One of our team members, Joe, experienced this first-hand during his time in Mongolia. Yes, he drank the mare’s milk, and yes, it burns going down.

You’ll also find fermented mare’s milk in Kazakhstan and all across the northern Eurasian continent, where its called by its Russian name, kumis.

Just be careful not to waste a drop; their tradition is to pour the leftover liquid from your cup back into the main pot of kumis. You have to applaud them for not wasting resources.

France: Respect the Wine

French: “Santé !”, “À votre santé !”, “À la tienne, Etienne ! (“to your health”)


France is of course known for wine, and there’s definitely a right way and a wrong way to drink it.

First, the glass is only filled half of the way, so don't think your waiter is cheating you. Apparently it needs room to breathe.

They also usually don’t drink the last half inch of wine from the bottle, since it contains sediment, and that would be a tragic insult to the quality of the wine.

When you get your glass of wine, wait. You can’t touch a drop until everyone at the table has been served their wine and the host has given their toast.

Italy: Pre-dinner Drinks

Italian: “Cin cin!”, “Salute!”


In Italy, a favourite tradition among locals and travellers alike is aperitivo.

Before dinner, you’ll meet with your Italian friends or a pre-dinner drink where you’ll talk, relax, and enjoy some complimentary snacks to tide you over.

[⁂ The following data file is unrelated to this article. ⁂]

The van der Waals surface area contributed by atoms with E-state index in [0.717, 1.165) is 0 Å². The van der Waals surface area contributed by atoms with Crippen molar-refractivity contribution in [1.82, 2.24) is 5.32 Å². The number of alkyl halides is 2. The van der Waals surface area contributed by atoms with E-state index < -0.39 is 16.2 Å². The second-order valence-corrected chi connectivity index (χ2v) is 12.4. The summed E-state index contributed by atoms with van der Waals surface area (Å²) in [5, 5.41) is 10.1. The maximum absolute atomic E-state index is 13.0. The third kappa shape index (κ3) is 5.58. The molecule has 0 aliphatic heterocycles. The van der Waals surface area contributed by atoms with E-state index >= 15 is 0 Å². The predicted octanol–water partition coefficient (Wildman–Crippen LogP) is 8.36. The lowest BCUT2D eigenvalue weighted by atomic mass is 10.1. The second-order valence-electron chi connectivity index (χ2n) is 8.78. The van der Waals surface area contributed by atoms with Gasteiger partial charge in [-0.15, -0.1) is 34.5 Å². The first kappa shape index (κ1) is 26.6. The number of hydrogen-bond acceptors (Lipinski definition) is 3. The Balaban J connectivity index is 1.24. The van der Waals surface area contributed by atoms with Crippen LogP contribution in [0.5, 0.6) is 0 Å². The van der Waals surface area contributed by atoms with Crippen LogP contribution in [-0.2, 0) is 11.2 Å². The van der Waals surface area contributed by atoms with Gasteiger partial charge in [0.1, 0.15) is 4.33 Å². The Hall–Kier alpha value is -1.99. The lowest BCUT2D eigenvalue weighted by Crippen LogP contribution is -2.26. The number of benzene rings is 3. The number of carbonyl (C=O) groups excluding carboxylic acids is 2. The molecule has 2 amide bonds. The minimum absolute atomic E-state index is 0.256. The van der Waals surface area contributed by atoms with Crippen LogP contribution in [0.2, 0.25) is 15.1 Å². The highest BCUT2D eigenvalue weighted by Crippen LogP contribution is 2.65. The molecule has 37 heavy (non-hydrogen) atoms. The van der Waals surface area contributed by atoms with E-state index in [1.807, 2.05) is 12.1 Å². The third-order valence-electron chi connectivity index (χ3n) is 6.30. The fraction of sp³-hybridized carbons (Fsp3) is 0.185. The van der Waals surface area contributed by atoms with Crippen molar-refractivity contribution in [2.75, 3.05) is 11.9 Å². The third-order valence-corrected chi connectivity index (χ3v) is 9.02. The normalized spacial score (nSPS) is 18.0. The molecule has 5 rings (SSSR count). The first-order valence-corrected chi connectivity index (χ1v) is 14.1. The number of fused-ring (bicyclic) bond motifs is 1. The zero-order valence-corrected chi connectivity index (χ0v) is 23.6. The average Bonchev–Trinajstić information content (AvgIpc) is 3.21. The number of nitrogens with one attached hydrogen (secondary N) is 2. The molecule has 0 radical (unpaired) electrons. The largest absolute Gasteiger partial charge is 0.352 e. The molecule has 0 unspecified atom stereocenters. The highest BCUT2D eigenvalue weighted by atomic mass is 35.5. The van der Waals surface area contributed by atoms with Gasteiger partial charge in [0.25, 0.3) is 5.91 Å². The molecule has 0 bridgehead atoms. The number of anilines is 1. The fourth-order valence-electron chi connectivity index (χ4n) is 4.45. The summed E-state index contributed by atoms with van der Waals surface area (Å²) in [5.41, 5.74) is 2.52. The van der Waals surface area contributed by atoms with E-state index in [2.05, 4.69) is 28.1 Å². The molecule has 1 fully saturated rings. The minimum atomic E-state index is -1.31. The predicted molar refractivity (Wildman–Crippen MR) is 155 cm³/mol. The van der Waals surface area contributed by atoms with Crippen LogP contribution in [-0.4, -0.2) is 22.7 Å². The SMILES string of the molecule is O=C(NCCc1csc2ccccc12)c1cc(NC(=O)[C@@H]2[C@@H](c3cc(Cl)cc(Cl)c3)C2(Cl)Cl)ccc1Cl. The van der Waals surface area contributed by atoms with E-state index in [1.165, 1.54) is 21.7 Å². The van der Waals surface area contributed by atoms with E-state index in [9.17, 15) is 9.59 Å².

That’s right – complimentary. When in Italy, head to the nearest bar between 6 and 9pm. After you order your drink, you’ll likely be offered a plate of sandwiches, a slice or pizza, or sometimes even a free buffet.

All Across Europe: Don’t Break Eye Contact

Danish: “Skål!”
Greek: “Yamas!” / “Geiá mas!” / “γεια μας” (“health”)
* Finnish: “Kippis!”
Lithuanian: “Į sveikatą!”
Swedish: “Skål!”*

Given all the cultures and languages in Europe, you can bet there are lots of different cultural perspectives on drinking across the continent.


Czech: “Na zdraví!” (“to your health”)

In Prague, the beer is some of the best and the cheapest in the world. To toast, lightly clink your glasses together while looking your drinking partner dead in the eye.

Hungarian: “Egészségedre!” (“to your health”)

In Hungary, though, clinking is a no-no. And while in Hungary you can sip your drink more slowly, whereas people in Poland are fine to gulp away.